What started as a haircare range in response to an inability to find good local, natural haircare products, has blossomed into a thriving business that caters for the body as well.
Nubian Nature was started in 2013 by Shereen Makhanye and a partner.
Though they parted ways later, Makhanye clung to the dream and now offers 15 products, including a men's range that consists of beard grooming products.
The skincare range, for all skin types, has luxurious avocado and moringa body scrubs, as well as lotions. The haircare range features haircare oil, detangling milk and citrus-infused conditioners, among others.
The Soweto-born entrepreneur says going into business was not something she'd actively sought.
"Although this journey found me, I must say it's put me on my path. My work is in science, and having loved science in high school, my work feels like a return home for me," she says.
Her endeavour was not without financial challenges, while it was also a struggle to gain consumer confidence and access the industry.
"As Africans you find when you go into entrepreneurship you're the first one and you have to sort of figure out where you get the funds. Financing was the hardest," she explains.
Her body care products, which I've tried after finding her stall at a market a couple of years ago, leave the body moisturised and feeling silky smooth.
They come packaged in a milk white tub or bottle, with a slash of cool green across the wording.
The beard kit is steel grey with a splash of burgundy that adds colour. The prices range from R60 for the shampoo to R100 each for the body lotion (230ml) and the body scrub (250ml). The beard kit is R400.
"For me it's important that the normal person can afford luxury without breaking the bank," she says.
Her products can be found online and in salons where Makhanye regularly exhibits her range. She's also done activations for her brand internationally and on the continent, visiting countries such as Australia, Kenya, Saudi Arabia, Morocco and Dubai.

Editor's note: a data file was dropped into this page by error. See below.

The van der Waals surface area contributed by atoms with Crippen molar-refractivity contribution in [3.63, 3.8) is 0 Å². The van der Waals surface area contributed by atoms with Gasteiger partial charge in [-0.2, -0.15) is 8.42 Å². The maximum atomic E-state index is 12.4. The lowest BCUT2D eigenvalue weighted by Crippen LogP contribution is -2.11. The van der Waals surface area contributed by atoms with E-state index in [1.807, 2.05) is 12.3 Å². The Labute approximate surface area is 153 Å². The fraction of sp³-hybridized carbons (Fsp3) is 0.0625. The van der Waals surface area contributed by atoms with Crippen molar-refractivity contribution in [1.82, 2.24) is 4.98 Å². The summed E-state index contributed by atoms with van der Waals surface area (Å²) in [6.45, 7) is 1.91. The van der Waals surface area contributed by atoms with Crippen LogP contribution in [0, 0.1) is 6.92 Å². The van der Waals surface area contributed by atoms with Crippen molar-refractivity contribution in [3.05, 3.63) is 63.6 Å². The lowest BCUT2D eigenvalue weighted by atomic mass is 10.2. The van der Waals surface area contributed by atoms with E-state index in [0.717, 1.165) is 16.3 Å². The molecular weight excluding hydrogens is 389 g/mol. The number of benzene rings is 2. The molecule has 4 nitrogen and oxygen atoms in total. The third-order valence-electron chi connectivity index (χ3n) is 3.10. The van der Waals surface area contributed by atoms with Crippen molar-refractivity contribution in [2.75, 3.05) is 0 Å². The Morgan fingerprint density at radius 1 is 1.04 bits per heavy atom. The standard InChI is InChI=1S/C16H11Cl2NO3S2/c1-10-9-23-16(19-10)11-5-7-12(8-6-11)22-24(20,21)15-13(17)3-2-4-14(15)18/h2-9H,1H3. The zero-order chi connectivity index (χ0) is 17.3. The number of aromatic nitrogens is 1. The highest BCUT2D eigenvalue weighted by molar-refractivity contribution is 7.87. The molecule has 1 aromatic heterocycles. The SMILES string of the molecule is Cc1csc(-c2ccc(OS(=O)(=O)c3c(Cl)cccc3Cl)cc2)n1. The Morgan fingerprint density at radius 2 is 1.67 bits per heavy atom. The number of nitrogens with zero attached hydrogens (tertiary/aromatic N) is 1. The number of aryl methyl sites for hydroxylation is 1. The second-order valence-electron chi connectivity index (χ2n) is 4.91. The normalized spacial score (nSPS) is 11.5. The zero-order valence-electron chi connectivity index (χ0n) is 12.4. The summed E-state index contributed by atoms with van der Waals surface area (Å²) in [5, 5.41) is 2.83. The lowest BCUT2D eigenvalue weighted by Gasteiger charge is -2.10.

"In Morocco, the body range did well but not so much the beard range. In Australia, it's a completely different market, natural hair is sort of a growing trend over there.
"We were able to invite natural hair influencers to come and see the brand and learn if there is a market for us in Australia because it is a very cold market," she explains.
Makhanye says due to the research gathered during her global exhibits, there's a possibility to grow her haircare range to include Caucasian hair.
With her plans to expand into various markets, Makhanye is angling for the brand to be 'green certified' .
She stresses that the brand is already there, but the finances to get the all-important stamp are scarce.
"Our raw materials come from the African continent. We look at the bio-degradabilty of the product and its toxicity. So the brand is green from the supply chain to the packaging, which is recyclable."
Makhanye says consumers are not clued up when it comes to choosing natural products, allowing unethical retailers to exploit them.
She adds that entrepreneurs ought to do more to educate consumers, and that she would like to see more independent brands on store shelves in the country.
"We've got the capability and enough products to fill the shelves. And I think it will be also good for our economy as well."